Particle Counting (ISO)
Particle counting is actually a test for particle contaminant levels and not specifically wear debris. It does not distinguish between
wear and dirt particles, but if it can be determined that nonferrous contamination has remained stable, then an increase in the particle count must be
attributable to wear. A magnet can be used to modify the particle count to count ferrous debris only. There are various ways of doing this, but essentially
a magnet holds back the ferrous debris while the nonferrous debris is flushed from the sample, after which a ferrous debris particle count is performed.
Particle counts are invariably reported according to ISO 4406:99. Other standards do exist, but they are not as commonly used. ISO 4406:99 returns a three-digit
solid contamination code. The method of particle counting is not as important as performing the test properly. It is important to note that only results from the
same method should be compared.
ISO 4406 Standard
The ISO 4406/2000 classification of particle contents was introduced to facilitate comparisons in particle counting. Sudden breakdown in an oil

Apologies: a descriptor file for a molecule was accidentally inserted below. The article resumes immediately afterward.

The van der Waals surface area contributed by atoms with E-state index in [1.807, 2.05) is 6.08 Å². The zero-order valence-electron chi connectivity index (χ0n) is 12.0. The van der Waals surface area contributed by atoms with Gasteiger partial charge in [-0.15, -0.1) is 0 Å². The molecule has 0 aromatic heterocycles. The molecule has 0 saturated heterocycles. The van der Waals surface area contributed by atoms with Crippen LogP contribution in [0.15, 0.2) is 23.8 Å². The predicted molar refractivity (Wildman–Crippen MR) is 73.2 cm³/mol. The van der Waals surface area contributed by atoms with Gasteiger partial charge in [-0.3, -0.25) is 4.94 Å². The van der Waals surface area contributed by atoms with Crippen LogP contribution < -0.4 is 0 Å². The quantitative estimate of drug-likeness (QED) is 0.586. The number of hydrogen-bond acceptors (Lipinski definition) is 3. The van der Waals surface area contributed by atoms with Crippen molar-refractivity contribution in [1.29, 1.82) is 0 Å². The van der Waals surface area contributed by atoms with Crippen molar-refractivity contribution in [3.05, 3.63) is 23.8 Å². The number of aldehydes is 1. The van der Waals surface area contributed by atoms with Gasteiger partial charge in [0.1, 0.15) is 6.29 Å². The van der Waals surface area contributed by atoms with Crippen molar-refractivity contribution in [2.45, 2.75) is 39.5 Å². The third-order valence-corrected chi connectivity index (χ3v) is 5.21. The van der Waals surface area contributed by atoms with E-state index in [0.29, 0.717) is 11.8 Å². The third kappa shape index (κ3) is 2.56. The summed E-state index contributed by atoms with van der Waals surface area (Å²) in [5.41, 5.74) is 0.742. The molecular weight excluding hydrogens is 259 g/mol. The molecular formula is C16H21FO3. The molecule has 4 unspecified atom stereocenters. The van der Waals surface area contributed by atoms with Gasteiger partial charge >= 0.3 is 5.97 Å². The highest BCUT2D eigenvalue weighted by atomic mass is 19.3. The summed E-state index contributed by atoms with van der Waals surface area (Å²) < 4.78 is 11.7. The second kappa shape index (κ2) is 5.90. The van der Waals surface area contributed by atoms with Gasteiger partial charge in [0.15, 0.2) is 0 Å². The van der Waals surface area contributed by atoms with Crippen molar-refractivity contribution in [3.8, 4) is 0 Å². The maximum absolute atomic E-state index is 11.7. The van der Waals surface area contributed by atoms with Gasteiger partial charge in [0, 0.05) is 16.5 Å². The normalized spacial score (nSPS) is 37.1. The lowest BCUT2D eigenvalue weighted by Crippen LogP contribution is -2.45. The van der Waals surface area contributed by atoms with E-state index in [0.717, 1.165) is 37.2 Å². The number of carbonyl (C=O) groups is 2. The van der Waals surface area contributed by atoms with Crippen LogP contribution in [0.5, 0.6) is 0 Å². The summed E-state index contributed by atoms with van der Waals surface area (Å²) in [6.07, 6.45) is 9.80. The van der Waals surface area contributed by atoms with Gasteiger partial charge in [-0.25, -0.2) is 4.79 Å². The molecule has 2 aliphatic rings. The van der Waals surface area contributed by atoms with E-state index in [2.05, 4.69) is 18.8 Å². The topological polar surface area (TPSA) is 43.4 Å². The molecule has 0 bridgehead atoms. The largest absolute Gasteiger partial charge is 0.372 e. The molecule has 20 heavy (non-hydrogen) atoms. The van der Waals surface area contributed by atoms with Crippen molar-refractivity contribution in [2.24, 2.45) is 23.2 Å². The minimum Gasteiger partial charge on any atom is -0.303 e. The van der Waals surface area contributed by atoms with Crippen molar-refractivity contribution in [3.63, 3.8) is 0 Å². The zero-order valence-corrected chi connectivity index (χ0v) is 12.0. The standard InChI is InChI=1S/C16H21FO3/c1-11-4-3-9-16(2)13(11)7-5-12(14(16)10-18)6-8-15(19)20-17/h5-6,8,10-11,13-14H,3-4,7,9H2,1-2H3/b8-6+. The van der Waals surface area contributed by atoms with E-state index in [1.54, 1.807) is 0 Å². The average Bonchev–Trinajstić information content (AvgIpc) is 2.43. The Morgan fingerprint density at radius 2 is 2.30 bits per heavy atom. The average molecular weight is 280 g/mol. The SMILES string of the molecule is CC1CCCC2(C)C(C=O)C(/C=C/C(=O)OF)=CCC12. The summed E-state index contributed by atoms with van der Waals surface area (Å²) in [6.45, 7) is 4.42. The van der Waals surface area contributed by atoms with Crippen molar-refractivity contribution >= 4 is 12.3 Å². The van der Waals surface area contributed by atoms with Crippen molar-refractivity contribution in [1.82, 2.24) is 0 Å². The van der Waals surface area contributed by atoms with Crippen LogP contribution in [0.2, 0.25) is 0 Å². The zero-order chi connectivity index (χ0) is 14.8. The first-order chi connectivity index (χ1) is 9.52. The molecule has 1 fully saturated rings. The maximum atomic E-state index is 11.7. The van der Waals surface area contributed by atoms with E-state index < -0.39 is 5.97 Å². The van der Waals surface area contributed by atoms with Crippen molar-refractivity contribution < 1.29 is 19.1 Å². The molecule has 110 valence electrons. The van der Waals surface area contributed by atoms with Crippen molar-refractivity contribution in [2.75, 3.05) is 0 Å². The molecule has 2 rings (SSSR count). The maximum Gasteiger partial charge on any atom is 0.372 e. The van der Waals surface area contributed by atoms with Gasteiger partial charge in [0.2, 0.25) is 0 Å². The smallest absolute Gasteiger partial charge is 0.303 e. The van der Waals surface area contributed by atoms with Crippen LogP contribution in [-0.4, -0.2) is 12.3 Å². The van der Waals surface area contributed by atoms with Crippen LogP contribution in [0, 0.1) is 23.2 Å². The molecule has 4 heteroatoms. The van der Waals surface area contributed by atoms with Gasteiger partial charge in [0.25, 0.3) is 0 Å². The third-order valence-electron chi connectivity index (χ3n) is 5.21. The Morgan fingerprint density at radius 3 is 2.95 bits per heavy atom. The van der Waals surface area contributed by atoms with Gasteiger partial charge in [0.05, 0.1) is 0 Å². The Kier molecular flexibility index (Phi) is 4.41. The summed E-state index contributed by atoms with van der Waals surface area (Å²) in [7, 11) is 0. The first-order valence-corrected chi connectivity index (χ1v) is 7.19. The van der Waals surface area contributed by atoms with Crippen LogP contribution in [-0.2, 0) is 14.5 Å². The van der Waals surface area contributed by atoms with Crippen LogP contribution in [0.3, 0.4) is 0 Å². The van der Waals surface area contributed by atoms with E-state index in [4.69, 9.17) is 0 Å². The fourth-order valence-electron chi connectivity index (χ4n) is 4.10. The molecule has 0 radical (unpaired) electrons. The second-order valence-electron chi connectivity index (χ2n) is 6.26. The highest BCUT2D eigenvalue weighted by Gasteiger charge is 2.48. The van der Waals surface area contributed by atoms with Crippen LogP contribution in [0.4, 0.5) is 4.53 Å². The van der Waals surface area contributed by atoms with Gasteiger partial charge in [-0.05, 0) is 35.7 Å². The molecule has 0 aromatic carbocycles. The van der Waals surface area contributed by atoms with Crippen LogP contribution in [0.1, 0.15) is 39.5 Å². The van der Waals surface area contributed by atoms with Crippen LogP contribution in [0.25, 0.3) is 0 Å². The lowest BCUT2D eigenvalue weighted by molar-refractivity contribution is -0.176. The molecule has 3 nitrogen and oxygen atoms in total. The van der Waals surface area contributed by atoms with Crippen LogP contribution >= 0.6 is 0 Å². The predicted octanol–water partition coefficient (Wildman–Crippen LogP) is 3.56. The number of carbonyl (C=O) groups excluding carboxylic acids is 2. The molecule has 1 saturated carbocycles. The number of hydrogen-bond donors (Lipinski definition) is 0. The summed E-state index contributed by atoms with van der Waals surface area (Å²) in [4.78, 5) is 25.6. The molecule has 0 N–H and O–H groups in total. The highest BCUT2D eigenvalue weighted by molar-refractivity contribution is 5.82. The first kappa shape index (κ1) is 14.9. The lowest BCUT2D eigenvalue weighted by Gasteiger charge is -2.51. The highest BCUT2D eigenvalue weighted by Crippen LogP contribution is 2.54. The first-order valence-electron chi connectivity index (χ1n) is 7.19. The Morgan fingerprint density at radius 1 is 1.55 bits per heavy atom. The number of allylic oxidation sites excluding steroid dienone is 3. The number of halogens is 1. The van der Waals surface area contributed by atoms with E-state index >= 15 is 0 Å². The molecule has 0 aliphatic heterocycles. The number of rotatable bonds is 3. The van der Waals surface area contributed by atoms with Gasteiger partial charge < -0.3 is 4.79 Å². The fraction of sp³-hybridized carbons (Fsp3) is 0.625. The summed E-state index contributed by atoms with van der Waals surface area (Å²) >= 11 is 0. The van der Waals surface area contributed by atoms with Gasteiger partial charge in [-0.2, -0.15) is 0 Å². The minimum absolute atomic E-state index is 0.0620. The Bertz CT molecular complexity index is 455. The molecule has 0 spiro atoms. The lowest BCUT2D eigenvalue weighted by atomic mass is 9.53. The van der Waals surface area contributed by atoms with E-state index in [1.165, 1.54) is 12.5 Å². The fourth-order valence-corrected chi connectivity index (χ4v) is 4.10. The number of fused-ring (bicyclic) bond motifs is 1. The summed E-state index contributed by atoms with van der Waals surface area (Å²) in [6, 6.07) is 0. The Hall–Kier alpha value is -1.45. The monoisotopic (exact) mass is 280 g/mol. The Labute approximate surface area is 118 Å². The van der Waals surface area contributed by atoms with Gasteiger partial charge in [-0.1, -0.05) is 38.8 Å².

system is often caused by large particles (>14 micron) in the oil while slower, progressive faults, e.g. wear and tear, are caused by the smaller particles
(4-6 micron).This is one of the explanations why the particle reference sizes were set to 4 micron, 6 micron and 14 micron in ISO 4406/2000.
A typical sample of dirty oil contains in every 1 ml of oil:
- 45,000 particles >4 micron
- 12,000 particles >6 micron
- 1,000 particles >14 micron
The oil sample described above would have a contamination class of 23/21/17 - see Particle Contamination ISO classification table.